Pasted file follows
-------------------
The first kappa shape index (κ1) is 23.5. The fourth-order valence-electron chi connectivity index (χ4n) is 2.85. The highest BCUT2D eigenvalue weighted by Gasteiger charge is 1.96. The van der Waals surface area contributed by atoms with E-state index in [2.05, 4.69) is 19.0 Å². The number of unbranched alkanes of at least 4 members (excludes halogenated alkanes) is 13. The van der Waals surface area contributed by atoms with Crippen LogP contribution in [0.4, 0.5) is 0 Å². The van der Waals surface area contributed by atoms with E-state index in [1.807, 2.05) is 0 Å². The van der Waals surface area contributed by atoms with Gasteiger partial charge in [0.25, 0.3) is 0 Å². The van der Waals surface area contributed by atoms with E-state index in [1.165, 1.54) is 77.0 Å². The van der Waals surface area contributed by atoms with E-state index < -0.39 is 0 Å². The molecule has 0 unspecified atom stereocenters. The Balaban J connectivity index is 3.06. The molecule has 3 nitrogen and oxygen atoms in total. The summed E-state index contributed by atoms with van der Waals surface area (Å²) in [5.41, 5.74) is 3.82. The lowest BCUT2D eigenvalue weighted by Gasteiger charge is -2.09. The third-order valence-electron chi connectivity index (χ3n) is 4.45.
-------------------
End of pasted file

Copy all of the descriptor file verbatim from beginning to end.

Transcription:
The first kappa shape index (κ1) is 23.5. The fourth-order valence-electron chi connectivity index (χ4n) is 2.85. The highest BCUT2D eigenvalue weighted by Gasteiger charge is 1.96. The van der Waals surface area contributed by atoms with E-state index in [2.05, 4.69) is 19.0 Å². The number of unbranched alkanes of at least 4 members (excludes halogenated alkanes) is 13. The van der Waals surface area contributed by atoms with Crippen LogP contribution in [0.4, 0.5) is 0 Å². The van der Waals surface area contributed by atoms with E-state index in [1.807, 2.05) is 0 Å². The van der Waals surface area contributed by atoms with Gasteiger partial charge in [0.25, 0.3) is 0 Å². The van der Waals surface area contributed by atoms with E-state index in [1.165, 1.54) is 77.0 Å². The van der Waals surface area contributed by atoms with E-state index < -0.39 is 0 Å². The molecule has 0 unspecified atom stereocenters. The Balaban J connectivity index is 3.06. The molecule has 3 nitrogen and oxygen atoms in total. The summed E-state index contributed by atoms with van der Waals surface area (Å²) in [5.41, 5.74) is 3.82. The lowest BCUT2D eigenvalue weighted by Gasteiger charge is -2.09. The third-order valence-electron chi connectivity index (χ3n) is 4.45.